I want to thank regular readers of this blog for their patience in my off topic rant on a disturbing subject. Welcome to new readers – there are apparently a good few of you, as said off topic rant was my most read blog post to date. Most of the content around here is not of such a serious nature…primarily knitting posts, punctuated with the occasional feminist rant, usually related in some way to knitting. I’m going to stick with politics and feminism for another day, though, before we get back to your regularly scheduled knitting content, so bear with me.

First, an update: The New York Times has now issued a statement (web only) that their rape piece “lacked balance”. It’s not an apology, but it’s a pretty big success that the feedback of readers of the Times’ original piece led to an acknowledgment of the validity of our position. The response notes that the Times is working on a follow up story. I hope it has more “balance” than the original piece.

Secondly, for those who were following along on the Heather Ross discussion, there are two more blog posts I’d like to call to your attention. Pam at Flint Knits has posted a follow up to the original guest post, and Huan-Hua at Feather and Fan has posted her take on the matter. I hope it is taken as I intend it to be when I say that while both posts are in disagreement with each other, I found much to agree with in both.

As to my own take, reading Huan-Hua’s post made me go back and reread my own contribution to this discussion. I found that I still feel the same now as I did then, and there is nothing I wish to change about my original post, but I did think about my own reactions in a different light. In some ways, as a person who has grown up with white privilege, I am a new convert to awareness of racial inequality that is more subtle and subversive than overt. And, as anyone who has been around someone newly aware of his or her identity knows, the new convert is often going to be a lot more zealous about his or her cause or identity than someone who has grown up with that identity. In that way, I may be more inclined to go after niggling and perhaps inconsequential instances of racial subtext than someone who has grown up with that reality. I don’t want to save my fire for the overt, because most of what I have experienced has not been overt.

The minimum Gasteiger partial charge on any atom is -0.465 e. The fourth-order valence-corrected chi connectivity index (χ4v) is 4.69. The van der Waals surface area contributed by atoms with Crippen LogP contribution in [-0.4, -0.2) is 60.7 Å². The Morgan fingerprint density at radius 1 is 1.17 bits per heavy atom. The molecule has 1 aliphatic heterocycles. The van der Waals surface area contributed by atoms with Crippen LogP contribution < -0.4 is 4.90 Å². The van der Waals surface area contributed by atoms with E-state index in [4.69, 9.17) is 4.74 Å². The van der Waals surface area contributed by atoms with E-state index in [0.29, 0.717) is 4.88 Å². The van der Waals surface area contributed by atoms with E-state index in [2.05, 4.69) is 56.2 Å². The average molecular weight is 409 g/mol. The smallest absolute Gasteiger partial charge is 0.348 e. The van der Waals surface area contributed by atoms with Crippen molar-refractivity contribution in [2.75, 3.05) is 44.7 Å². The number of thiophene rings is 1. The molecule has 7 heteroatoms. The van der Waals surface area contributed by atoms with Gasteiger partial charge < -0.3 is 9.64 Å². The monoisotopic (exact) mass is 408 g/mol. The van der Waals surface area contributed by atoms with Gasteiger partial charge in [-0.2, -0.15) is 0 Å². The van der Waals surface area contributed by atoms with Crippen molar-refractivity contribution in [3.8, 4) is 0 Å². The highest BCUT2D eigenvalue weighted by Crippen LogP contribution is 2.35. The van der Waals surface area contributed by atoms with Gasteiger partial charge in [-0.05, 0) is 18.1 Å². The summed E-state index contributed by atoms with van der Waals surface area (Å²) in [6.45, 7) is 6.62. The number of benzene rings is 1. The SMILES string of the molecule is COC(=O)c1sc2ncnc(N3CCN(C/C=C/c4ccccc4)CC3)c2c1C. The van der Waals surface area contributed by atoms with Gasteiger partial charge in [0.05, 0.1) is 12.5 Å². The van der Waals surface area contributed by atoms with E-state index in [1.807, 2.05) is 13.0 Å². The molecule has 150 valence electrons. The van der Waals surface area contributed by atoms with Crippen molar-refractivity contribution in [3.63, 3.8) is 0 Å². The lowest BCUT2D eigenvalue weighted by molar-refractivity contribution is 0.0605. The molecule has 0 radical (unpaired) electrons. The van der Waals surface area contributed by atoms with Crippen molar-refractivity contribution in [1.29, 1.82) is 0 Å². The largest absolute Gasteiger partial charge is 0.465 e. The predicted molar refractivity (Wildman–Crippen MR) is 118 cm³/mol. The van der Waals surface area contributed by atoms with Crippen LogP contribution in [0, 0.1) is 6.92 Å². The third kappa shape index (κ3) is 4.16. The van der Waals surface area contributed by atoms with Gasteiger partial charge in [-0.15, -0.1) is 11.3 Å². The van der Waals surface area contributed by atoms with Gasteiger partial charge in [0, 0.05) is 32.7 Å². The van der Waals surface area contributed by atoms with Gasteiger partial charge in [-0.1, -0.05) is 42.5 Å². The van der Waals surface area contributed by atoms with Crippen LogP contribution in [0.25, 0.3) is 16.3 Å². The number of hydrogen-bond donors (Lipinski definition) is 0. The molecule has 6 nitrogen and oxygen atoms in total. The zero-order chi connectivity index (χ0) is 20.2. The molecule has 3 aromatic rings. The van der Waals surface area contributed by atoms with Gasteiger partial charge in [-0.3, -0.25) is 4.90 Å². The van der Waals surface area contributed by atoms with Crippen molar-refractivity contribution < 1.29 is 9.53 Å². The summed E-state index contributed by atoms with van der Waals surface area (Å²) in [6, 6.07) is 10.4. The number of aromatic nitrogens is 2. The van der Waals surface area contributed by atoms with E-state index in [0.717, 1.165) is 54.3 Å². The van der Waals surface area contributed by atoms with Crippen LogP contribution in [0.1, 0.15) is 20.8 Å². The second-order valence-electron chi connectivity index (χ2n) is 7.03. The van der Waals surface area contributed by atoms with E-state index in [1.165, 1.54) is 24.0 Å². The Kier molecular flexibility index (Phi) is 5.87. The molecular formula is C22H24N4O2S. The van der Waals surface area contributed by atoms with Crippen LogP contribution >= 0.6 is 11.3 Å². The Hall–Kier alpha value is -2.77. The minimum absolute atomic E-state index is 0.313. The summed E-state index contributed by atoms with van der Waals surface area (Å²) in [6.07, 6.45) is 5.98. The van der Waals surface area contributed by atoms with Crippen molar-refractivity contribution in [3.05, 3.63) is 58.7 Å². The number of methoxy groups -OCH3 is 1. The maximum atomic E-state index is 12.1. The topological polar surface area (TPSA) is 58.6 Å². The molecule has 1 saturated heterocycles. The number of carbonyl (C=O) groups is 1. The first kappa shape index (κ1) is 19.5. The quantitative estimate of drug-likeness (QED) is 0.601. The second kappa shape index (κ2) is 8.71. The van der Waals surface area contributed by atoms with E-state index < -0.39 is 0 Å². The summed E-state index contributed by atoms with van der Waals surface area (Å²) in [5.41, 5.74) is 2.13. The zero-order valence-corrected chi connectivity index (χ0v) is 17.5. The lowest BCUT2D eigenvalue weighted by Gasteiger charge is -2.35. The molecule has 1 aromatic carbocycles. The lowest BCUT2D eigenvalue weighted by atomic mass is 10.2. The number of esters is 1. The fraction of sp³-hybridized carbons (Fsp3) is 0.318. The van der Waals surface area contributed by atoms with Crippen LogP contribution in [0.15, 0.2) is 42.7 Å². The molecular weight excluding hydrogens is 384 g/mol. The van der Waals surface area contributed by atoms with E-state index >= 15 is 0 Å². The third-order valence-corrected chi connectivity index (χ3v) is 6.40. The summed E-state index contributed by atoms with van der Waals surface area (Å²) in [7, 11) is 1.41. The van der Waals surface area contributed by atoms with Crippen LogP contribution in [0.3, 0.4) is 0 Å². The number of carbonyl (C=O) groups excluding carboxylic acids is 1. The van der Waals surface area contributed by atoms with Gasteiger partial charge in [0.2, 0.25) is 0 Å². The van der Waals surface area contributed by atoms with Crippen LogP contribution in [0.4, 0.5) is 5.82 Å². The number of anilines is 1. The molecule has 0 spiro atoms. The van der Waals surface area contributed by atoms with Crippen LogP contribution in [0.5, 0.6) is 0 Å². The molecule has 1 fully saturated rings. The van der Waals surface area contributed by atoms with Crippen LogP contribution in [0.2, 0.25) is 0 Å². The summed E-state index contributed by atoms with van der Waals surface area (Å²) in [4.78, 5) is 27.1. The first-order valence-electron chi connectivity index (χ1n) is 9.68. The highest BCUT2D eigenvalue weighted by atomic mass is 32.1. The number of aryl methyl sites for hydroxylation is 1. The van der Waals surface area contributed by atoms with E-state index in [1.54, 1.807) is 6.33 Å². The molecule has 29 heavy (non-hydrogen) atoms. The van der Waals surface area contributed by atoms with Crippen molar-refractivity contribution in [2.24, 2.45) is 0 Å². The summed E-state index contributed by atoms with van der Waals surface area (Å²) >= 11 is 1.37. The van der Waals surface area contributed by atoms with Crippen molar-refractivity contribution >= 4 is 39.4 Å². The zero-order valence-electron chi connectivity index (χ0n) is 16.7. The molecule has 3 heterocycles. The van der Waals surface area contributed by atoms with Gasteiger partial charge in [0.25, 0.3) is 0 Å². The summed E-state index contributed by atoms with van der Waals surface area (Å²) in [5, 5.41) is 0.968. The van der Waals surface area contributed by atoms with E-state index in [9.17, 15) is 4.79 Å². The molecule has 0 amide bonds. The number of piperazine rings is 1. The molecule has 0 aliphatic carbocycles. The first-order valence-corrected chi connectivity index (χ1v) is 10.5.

I’d also like to direct your attention this comment in response to Pam’s post. Huan-Hua singled it out as well, for good reason – it is really freaking interesting and provides yet another instance of perspective taking that I think is much needed.

Lastly, for the moment, I wanted to thank readers of this blog for their respectful take on things. I know how the internet can go, and I’m of the opinion that news media outlets really need to stop allowing comments on their stories at all, but even the responses I’ve gotten here that disagree with me are respectful and thoughtful. I have not responded directly to most comments disagreeing with me – I assume the folks who post them have read what I wrote and that they know my position, and the back and forth seems unnecessary and possibly counter productive – but know that if you disagree with me, I’ll read what you have to say and will consider it. Many of my readers have considerably more formal education than I do, and so many of you bring new ideas to the table that I hadn’t even considered. Knitting Kninja not a big widely read blog, but I like things the way they stand, because I feel like the small readership tends to keep things a little kinder than they might otherwise be. Anyway, if you disagree with me on something, keep telling me! I feel like I’ve learned a lot from the back and forth over the years.


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